|UNITED STATES OF AMERICA,|
Defendant - Appellant.
UNITED STATES OF AMERICA,
Plaintiff - Appellee,
Defendant - Appellant.
Defendants Arturo Natera (Arturo) and Joe Cobos (Cobos) were arrested for their participation in a drug-distribution conspiracy and charged in a fifteen-count indictment along with twelve other individuals. They were convicted after a jury trial on charges of (1) conspiracy to possess with intent to distribute methamphetamine, marijuana, and cocaine, and (2) manufacturing methamphetamine within one thousand feet of a school. In addition, Arturo was convicted of possession with intent to distribute less than fifty kilograms of marijuana, and Cobos was convicted of possession with intent to distribute less than fifty grams of methamphetamine. Arturo was sentenced to imprisonment of 360 months on the first two charges and sixty months on the third. Cobos was sentenced to imprisonment of 360 months on the first two charges and 240 months on the third.
Defendants' appeals raise the same three arguments: (1) that they are entitled to resentencing under Apprendi v. New Jersey, 530 U.S. 466 (2000); (2) that there was insufficient evidence to convict them of manufacturing methamphetamine within one thousand feet of a school; and (3) that they received ineffective assistance from their respective trial attorneys. We exercise jurisdiction under 28 U.S.C. § 1291 and affirm in each case.
A. Underlying Facts
Arturo was the head of a drug trafficking conspiracy based in Roswell, New Mexico, from 1997 until October of 2000. Four members of the conspiracy --among other witnesses--testified against him at trial. Abel Juaregi, Arturo's partner in a car sales lot, testified about Arturo's involvement in bringing large quantities of marijuana, cocaine, and methamphetamine to Roswell. Jeannine Sena, Arturo's girlfriend, testified about accompanying him to Texas to pick up cocaine and to Mexico to purchase marijuana. Leta Quesada, Jeannine's mother and a veteran narcotics transporter, testified about obtaining two kilograms of cocaine and 80 pounds of marijuana for Arturo. James Bruce Henry (Henry), a methamphetamine cook, testified that he manufactured methamphetamine for Arturo and his brother, Marcos Natera (Marcos).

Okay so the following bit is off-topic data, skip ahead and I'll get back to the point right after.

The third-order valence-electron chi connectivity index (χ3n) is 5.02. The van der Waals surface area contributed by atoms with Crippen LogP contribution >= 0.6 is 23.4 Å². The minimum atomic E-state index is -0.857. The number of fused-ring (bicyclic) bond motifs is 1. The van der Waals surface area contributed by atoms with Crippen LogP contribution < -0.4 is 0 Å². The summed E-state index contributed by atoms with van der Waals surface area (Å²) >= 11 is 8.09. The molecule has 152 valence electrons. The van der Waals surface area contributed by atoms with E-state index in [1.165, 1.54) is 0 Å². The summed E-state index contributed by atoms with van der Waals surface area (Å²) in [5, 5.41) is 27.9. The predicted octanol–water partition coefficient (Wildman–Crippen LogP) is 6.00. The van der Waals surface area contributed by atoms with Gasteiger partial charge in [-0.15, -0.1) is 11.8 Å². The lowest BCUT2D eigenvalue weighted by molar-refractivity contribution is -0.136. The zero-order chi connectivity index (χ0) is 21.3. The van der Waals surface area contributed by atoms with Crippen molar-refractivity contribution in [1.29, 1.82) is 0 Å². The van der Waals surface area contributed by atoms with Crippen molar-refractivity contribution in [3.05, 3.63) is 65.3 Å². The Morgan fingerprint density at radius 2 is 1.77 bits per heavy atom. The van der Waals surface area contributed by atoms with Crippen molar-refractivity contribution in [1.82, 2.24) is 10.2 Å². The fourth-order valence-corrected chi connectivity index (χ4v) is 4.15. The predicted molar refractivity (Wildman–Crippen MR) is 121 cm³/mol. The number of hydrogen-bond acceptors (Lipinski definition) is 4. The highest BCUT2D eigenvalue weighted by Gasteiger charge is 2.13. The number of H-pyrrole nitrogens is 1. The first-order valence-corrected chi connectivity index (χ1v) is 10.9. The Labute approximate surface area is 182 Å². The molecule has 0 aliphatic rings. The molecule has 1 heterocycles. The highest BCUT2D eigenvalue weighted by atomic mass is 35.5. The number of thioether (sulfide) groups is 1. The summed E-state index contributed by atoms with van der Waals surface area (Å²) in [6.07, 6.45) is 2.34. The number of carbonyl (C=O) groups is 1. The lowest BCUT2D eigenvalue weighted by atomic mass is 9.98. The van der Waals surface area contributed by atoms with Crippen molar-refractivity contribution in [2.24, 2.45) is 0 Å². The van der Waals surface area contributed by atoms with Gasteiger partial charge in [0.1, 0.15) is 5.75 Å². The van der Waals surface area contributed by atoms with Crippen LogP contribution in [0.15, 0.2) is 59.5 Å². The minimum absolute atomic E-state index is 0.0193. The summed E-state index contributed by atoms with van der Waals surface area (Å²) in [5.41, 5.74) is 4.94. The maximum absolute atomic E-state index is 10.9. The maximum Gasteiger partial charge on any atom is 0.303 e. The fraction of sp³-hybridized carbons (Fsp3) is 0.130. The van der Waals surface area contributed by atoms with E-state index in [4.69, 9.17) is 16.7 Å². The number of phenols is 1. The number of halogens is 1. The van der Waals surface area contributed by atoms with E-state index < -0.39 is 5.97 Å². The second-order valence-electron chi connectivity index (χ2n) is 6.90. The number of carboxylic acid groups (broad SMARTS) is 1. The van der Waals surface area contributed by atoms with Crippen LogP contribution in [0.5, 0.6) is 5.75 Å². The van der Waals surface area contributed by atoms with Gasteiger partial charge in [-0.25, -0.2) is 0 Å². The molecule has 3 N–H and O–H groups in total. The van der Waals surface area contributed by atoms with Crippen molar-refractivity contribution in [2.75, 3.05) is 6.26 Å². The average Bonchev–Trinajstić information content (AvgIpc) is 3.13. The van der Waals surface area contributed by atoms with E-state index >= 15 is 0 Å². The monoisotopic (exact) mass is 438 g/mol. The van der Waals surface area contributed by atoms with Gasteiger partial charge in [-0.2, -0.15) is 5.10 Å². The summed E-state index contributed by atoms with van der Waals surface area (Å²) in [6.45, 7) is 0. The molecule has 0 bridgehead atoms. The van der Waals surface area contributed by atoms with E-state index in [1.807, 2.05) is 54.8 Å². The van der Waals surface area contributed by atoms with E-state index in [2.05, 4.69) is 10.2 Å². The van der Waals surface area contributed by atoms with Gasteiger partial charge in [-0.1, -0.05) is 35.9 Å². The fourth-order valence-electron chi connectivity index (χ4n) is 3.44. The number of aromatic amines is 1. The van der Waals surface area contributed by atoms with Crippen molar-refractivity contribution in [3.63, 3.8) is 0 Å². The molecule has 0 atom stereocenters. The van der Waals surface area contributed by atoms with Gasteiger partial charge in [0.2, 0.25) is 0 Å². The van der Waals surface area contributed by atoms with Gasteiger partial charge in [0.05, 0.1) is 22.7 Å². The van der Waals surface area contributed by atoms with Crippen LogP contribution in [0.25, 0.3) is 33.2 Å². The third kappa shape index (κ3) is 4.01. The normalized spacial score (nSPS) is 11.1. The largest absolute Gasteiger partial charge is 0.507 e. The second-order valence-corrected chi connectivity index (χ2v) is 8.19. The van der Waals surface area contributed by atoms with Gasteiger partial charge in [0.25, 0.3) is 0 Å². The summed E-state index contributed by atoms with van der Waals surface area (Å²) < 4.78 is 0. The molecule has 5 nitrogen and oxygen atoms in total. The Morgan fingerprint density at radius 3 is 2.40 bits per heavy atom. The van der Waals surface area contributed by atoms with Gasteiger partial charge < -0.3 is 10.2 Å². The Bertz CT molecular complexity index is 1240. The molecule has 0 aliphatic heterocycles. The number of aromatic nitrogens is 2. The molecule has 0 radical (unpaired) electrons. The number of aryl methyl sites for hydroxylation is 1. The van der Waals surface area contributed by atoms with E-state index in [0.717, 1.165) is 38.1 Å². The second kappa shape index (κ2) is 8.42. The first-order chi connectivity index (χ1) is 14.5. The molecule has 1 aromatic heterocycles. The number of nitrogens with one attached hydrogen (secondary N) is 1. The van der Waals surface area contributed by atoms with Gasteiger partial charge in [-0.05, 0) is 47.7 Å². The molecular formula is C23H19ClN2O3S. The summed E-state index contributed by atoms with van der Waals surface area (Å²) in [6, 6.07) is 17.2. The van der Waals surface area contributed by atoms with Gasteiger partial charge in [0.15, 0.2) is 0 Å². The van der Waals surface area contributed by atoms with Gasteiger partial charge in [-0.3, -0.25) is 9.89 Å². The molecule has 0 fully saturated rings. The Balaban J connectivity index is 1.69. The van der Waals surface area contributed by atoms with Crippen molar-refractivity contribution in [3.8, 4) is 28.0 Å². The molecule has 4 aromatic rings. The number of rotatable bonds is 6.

Cobos was involved in Arturo's drug distribution scheme. Juaregi testified that he would purchase drugs from Cobos when Arturo had none to sell him. He also testified that Cobos was Arturo's primary conduit for selling illegal drugs. Cobos, he said, ran Arturo's drug trafficking operation while Arturo was in prison.
In April of 2000, Marcos was arrested after police in Tennessee found marijuana hidden in a pickup truck he was driving. While in jail awaiting release on bond, Marcos met Henry, who was charged with manufacturing methamphetamine. Marcos told him that he was looking for a methamphetamine cook, and Henry volunteered to return to Roswell with him. Upon arriving in Roswell, Henry and his girlfriend stayed at Marcos's apartment, and then moved into a house at 1418 East Tilden Street, which was owned by Arturo. The house was within 1000 feet of Mesa Middle School.
Henry manufactured methamphetamine in the house's garage for three to four weeks, but wished to move the operation in anticipation of having his children join him in Roswell. Marcos suggested moving the methamphetamine lab to the countryside, and Cobos told them that he had a travel trailer that they could use. Cobos and Henry retrieved the trailer, but rather than moving the operation outside of Roswell, the trailer remained adjacent to the Tilden Street house until Henry's arrest. Henry never lived in the trailer and used it only for manufacturing methamphetamine.
By Henry's estimates, he manufactured four or five pounds of methamphetamine while residing at the Tilden Street house. He testified that he supplied methamphetamine to Defendants for their personal use, and also that he gave Cobos methamphetamine to "get rid of" for him. In addition, Henry testified that Arturo gave him $500 to purchase pseudoephedrine pills for use in the manufacture of methamphetamine, and that he gave Arturo two ounces of methamphetamine in return. According to Henry, he also gave Arturo an ounce of methamphetamine in lieu of paying rent on the house.
As discussed in United States v. Ramirez, 348 F.3d 1175, 1178 (10th Cir. 2003), the conspiracy ultimately attracted the attention of state and federal law enforcement agencies in late 1999 and early 2000. Their investigation included the use of undercover agents and wiretaps on two of Arturo's cellular telephones. On October 27, 2000, a federal grand jury handed down a fifteen-count indictment charging Defendants and twelve others with conspiracy and other drug offenses.
B. Proceedings Below
Four counts of the indictment are relevant to these appeals. In Count I Defendants and others were charged with conspiring, in violation of 21 U.S.C. § 846, to commit the following crimes:
Possession with intent to distribute 50 grams and more of methamphetamine . . . contrary to 21 U.S.C. § 841(a)(1) and 21 U.S.C. § 841(b)(1)(A); possession with intent to distribute 100 kilograms and more of marijuana . . . contrary to 21 U.S.C. § 841(a)(1) and 21 U.S.C. § 841(b)(1)(B); and possession with intent to distribute less than 500 grams of cocaine . . . contrary to 21 U.S.C. § 841(a)(1) and 21 U.S.C. § 841(b)(1)(C).
R., Vol. I, Doc. 31 at 2. Count II charged Arturo, Cobos, and Marcos with "knowingly and intentionally mak[ing] a building or enclosure available for the purpose of unlawfully manufacturing a controlled substance within 1000 feet of a school." R., Vol. I., Doc. 31 at 6. Count IX charged Cobos with "possess[ion] with intent to distribute less than 50 grams of a mixture and substance containing a detectable amount of methamphetamine, its Salts, isomers, and Salts of its isomers . . . ." R., Vol. I, Doc. 31 at 9. Count XIV charged Arturo, among others, with "possess[ion] with intent to distribute less than 50 kilograms of Marijuana . . . ." R., Vol. I, Doc. 31 at 11.